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Medium 9781780644202

48; Building a Sustainable Sweetpotato Value Chain: Experience from the Rwanda Sweetpotato Super Foods Project

Low, J. CABI PDF

48 

Building a Sustainable Sweetpotato

Value Chain: Experience from the Rwanda

Sweetpotato Super Foods Project

J. Ndirigwe,1* K. Sindi,4 J. Low,2 D. Shumbusha,3 J.B. Shingiro,3

J.C. Nshimiyimana,4 S.Hakizimana5 and A. Angsten6

1

Rwanda Agriculture Board (RAB), Kigali, Rwanda; 2International

Potato Center Sub-Saharan Africa (CIP-SSA), Nairobi, Kenya;

3

RAB, Huye, Rwanda; 4International Potato Center (CIP), Kigali,

Rwanda; 5Catholic Relief Services, Kigali, Rwanda; 6Johns Hopkins

University, Baltimore, USA

Abstract

Sweetpotato is widely grown in almost all agroecological zones of Rwanda, where it is prized by most resource-poor farmers as a reliable, low-input, food security crop but with limited commercial potential. The bulkiness, lack of processing technologies and lack of market at the peak of sweetpotato production are reported as major constraints by producers and policy makers for scaling up production.

A strategy to promote and make available to farmers disease-free planting material of two elite selected orange-fleshed sweetpotato varieties (Gihingamukungu and Cacearpedo) that yield roots of acceptable consumer quality was initiated and has been adopted by organized farmers’ groups in three districts.

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Medium 9780874217070

EPILOGUE

Steven K. Madsen Utah State University Press ePub

The Civil War broke out on April 12, 1861 and disrupted the plans for a timely report on the findings of the Macomb expedition. Futhermore, it changed the lives of the expedition’s main participants. Ultimately, what happened to the men? What did they achieve? More importantly, what were the major contributions of their San Juan Exploring Expedition?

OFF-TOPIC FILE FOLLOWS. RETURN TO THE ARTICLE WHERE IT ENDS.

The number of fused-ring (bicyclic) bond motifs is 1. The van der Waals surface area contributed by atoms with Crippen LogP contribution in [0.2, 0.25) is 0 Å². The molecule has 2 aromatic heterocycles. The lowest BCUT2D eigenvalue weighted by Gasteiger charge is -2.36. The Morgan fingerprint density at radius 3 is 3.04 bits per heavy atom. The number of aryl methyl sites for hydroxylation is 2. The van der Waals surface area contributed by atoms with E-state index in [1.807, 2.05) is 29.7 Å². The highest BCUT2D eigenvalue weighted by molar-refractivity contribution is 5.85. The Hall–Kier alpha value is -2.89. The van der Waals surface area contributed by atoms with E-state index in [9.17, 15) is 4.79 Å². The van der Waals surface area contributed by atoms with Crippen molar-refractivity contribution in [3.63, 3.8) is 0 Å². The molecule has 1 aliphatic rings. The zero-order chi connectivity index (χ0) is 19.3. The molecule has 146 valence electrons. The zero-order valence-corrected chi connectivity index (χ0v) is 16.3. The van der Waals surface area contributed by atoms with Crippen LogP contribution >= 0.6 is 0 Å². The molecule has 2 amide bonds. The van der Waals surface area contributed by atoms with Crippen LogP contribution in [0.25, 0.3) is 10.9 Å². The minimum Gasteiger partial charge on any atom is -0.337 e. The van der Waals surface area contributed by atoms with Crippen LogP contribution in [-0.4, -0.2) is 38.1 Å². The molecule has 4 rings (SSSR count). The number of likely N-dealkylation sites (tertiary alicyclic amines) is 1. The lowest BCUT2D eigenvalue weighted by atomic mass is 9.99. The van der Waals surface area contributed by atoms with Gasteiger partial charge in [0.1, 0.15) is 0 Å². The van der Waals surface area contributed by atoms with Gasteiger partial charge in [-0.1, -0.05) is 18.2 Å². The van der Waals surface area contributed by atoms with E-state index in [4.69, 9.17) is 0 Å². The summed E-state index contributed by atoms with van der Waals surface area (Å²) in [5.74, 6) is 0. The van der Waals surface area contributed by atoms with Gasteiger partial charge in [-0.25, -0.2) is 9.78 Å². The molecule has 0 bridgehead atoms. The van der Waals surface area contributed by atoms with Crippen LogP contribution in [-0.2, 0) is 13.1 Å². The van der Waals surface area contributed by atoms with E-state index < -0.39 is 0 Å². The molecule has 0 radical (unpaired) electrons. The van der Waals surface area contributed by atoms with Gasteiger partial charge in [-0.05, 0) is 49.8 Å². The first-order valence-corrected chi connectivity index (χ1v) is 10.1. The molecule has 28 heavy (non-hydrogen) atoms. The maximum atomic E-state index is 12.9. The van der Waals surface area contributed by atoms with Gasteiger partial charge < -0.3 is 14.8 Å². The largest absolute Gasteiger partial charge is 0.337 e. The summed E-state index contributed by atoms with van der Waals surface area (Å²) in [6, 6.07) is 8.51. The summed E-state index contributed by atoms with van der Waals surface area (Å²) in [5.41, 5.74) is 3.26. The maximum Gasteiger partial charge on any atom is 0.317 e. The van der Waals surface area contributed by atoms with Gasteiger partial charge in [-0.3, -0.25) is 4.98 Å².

During the Civil War, Macomb and Dimmock broadened the skills they had developed in the expedition. Macomb served as aide-de-camp to Gen. George McClellan. As the war progressed, the Union Army placed him with a balloon reconnaissance unit and he produced detailed maps of battle zones. At war’s end, he was brevetted a colonel for meritorious service.1

After the Civil War, Macomb remained a topographical engineer. For several years, he served as commander of the Philadelphia District of the U.S. Army Corps of Engineers. In 1874, in his honor, the government commissioned the J. N. Macomb, an iron snag boat employed on the Mississippi River. Continuing his military career, Macomb rose through the ranks and created a large number of topographic maps; many are now considered rare antiques. In 1867, he achieved the rank of colonel in the U.S. Army. He retired in 1882, following fifty years of military service. Macomb died in Washington, D.C., on March 16,1889, and was buried in Arlington National Cemetery. His wife, Nannie, died in 1916 and was buried in the same grave.2

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Medium 9788131807002

CH11-1

Dr. Rashmi Tyagi Laxmi Publications PDF

Chapter

11

REGULATION OF GENE

EXPRESSION